“There’s a lyric in one of our new songs, ‘Witness,’ that kind of sums up how that feels,” Quinn says. “It goes, ‘I’m staring at America, and if I blink, I’ll drown.’ You become a watcher of the world, a traveling salesman. And that’s bittersweet.”
Since the band burst on the scene with a flurry of singles and their eponymous 2018 debut album, Quinn and his cohorts have spent most of their time touring. Mt. Joy opened for bands like The Head and the Heart, The Shins and Rainbow Kitten Surprise. More recently, they’ve been setting the stage for The Lumineers. Then, of course, the world ground to a halt. The pandemic cut their tour short, along with their plans to promote Rearrange Us, their second record.
“We were sitting there in March, kind of in limbo,” Quinn says. “I can't imagine any bad of our size that wasn’t thinking, ‘Is this the end of bands?’ And I’m sure it was for a lot of bands.”
But not for Mt. Joy. The Los Angeles-based band recently embarked on a tour of drive-in shows, including a three-night run at Chicago’s Lakeshore Drive. On Thursday, Oct. 29, they’ll come to Fair Park, and Quinn is looking forward to it more than he thought he would.
“To be honest, I had very, very low expectations for these drive-in shows,” he says. “I thought it was great we were getting back out there, but I didn’t know how it would go. Maybe 2020 made me a pessimist. But they’ve surprised me with how incredibly fun they are. They remind me of a tailgate, where instead of going to the game, a stage gets erected in the parking lot and someone starts playing music. And I need that, in a sense. It’s really healing for me.”
Mt. Joy is technically indie rock, but to define the five-piece band by a single style feels reductive. Rearrange Us reveals the band’s ability to travel through multiple genres with ease. Some songs (“My Vibe”) are a little bit pop, a little bit psychedelic. Others (“Bug Eyes”) are somber tunes you might expect from My Morning Jacket. That’s all by design. Keyboardist Jackie Miclau is classically trained, and drummer Sotiris Eliopoulos has an affinity for jazz. The bandmates take their individual talents and interests into the studio, and, in Quinn’s words “mix it all up in a pot.”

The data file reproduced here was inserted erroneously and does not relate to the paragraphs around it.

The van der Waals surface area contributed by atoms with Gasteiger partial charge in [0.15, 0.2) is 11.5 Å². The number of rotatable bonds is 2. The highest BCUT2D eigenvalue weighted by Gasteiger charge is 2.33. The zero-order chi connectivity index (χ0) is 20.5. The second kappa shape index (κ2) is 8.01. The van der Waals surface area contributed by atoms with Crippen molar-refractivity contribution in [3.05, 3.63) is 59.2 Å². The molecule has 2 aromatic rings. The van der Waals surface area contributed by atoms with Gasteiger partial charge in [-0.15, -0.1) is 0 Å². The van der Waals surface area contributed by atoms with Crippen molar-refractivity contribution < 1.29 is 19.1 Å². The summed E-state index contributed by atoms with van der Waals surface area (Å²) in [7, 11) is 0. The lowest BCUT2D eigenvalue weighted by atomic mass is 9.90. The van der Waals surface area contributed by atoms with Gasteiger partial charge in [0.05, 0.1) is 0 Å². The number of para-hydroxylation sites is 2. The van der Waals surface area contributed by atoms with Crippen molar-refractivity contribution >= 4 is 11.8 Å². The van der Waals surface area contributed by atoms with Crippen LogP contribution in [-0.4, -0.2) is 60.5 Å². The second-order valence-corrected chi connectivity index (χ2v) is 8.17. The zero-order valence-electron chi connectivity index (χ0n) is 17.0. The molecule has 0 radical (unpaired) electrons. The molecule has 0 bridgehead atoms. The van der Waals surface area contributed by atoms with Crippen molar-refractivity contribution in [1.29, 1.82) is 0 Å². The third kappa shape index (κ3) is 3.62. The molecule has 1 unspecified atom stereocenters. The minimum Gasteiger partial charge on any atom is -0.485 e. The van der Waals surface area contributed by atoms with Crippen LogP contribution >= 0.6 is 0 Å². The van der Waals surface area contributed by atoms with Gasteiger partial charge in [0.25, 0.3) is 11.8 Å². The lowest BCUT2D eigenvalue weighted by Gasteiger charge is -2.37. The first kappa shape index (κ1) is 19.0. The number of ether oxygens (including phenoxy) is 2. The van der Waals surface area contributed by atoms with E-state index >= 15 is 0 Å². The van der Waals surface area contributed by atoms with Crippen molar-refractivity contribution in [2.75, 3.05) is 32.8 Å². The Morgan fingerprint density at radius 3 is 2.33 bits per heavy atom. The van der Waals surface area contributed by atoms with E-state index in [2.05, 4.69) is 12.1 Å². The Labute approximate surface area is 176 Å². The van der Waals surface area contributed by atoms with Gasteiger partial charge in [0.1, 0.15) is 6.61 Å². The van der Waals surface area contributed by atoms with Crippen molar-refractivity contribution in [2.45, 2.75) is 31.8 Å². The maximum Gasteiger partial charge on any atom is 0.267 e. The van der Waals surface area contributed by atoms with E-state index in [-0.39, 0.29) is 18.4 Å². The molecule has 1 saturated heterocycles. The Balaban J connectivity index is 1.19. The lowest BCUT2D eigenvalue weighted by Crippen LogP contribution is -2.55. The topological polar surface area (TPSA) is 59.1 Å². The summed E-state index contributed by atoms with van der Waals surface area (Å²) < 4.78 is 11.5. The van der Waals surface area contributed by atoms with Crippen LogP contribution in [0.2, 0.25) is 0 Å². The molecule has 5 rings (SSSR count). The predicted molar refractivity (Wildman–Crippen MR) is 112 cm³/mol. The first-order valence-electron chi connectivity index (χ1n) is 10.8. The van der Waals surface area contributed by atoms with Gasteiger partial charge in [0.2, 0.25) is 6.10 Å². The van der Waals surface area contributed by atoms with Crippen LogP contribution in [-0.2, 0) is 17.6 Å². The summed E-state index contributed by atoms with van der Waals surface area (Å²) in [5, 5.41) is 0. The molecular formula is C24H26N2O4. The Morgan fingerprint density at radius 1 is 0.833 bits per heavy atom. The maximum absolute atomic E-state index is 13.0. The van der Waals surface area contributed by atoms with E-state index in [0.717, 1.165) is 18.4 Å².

“It’d be silly for us to make one type of music,” the singer says. “There are so many amazing ideas floating around in the studio space, and that’s what we want Mt. Joy to be: the combination of what each of us brings to the table.”
For Rearrange Us, the band got a boost from experienced producer Tucker Martine, who has crafted songs with everyone from Sufjan Stevens to Modest Mouse and Mavis Staples.
“I can't imagine any bad of our size that wasn’t thinking, ‘Is this the end of bands?’ And I’m sure it was for a lot of bands." – Matt Quinn
“We had this idea of wanting to make something that he’s good at making, too,” Quinn says. “But he’s good at making a lot. If you can’t figure out exactly where we’re going with the next song, that’s kinda on purpose.”
Regardless of which kind of song they’re playing, Mt. Joy performances are brimming with energy, buoyed by Michael Byrnes on bass, Sam Cooper’s guitar-pickin’ and Quinn’s otherworldly vocal range. The crew’s talents make for great live shows, and all five of them relish the stage. Therefore, when it felt like they couldn’t play live for a while, they were crushed.
“We were all just sort of waiting for this moment where we could give people an opportunity to step away from the madness in a safe way,” Quinn says. “I think music is important in times like these.”
Even though he was initially skeptical about the drive-in shows, Quinn quickly ate his words. The concerts were more lively than he imagined, and they offered a bit of the connection that has largely been missing from this year.
“Drive-in shows are a really rare opportunity to be amongst people,” he says.
When he got to Chicago, the band did their soundcheck at the venue, then headed back to the hotel. On the way back, Quinn saw a long line of cars waiting for the show. People were playing music, enjoying the company of one another, and waiting to see Mt. Joy take the stage.
“I was looking through the windows of all these cars thinking, ‘I haven’t seen people going anywhere to do something together in so long,’” Quinn says. “It sounds really simple, but it makes you so happy to see people coming together.”
Mt. Joy will play at Fair Park on Thursday, Oct. 29 at 8 p.m.